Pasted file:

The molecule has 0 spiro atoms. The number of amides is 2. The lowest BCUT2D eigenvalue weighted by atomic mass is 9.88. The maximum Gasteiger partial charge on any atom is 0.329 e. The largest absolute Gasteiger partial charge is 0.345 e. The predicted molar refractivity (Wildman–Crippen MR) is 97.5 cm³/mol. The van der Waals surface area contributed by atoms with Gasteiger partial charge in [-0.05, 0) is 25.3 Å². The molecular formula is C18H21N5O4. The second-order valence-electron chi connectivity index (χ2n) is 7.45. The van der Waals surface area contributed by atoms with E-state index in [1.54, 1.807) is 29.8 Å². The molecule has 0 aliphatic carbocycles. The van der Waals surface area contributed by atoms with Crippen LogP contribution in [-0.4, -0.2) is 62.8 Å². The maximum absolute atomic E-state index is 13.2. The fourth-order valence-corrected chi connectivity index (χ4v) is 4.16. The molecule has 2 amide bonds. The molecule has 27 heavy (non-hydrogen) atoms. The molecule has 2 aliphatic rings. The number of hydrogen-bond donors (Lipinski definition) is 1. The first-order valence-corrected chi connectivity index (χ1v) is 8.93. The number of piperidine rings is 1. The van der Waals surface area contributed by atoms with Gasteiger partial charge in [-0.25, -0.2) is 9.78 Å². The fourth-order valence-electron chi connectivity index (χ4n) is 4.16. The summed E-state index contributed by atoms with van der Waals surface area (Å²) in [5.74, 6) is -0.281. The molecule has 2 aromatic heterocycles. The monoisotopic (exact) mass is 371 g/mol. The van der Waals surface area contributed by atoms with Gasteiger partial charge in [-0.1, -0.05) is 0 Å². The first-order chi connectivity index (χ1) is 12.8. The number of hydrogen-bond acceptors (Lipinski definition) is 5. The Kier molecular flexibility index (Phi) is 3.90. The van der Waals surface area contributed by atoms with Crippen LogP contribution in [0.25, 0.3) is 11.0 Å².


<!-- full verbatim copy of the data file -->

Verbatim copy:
The molecule has 0 spiro atoms. The number of amides is 2. The lowest BCUT2D eigenvalue weighted by atomic mass is 9.88. The maximum Gasteiger partial charge on any atom is 0.329 e. The largest absolute Gasteiger partial charge is 0.345 e. The predicted molar refractivity (Wildman–Crippen MR) is 97.5 cm³/mol. The van der Waals surface area contributed by atoms with Gasteiger partial charge in [-0.05, 0) is 25.3 Å². The molecular formula is C18H21N5O4. The second-order valence-electron chi connectivity index (χ2n) is 7.45. The van der Waals surface area contributed by atoms with E-state index in [1.54, 1.807) is 29.8 Å². The molecule has 0 aliphatic carbocycles. The van der Waals surface area contributed by atoms with Crippen LogP contribution in [-0.4, -0.2) is 62.8 Å². The maximum absolute atomic E-state index is 13.2. The fourth-order valence-corrected chi connectivity index (χ4v) is 4.16. The molecule has 2 amide bonds. The molecule has 27 heavy (non-hydrogen) atoms. The molecule has 2 aliphatic rings. The number of hydrogen-bond donors (Lipinski definition) is 1. The first-order valence-corrected chi connectivity index (χ1v) is 8.93. The number of piperidine rings is 1. The van der Waals surface area contributed by atoms with Gasteiger partial charge in [-0.25, -0.2) is 9.78 Å². The fourth-order valence-electron chi connectivity index (χ4n) is 4.16. The summed E-state index contributed by atoms with van der Waals surface area (Å²) in [5.74, 6) is -0.281. The molecule has 2 aromatic heterocycles. The monoisotopic (exact) mass is 371 g/mol. The van der Waals surface area contributed by atoms with Gasteiger partial charge in [-0.1, -0.05) is 0 Å². The first-order chi connectivity index (χ1) is 12.8. The number of hydrogen-bond acceptors (Lipinski definition) is 5. The Kier molecular flexibility index (Phi) is 3.90. The van der Waals surface area contributed by atoms with Crippen LogP contribution in [0.25, 0.3) is 11.0 Å².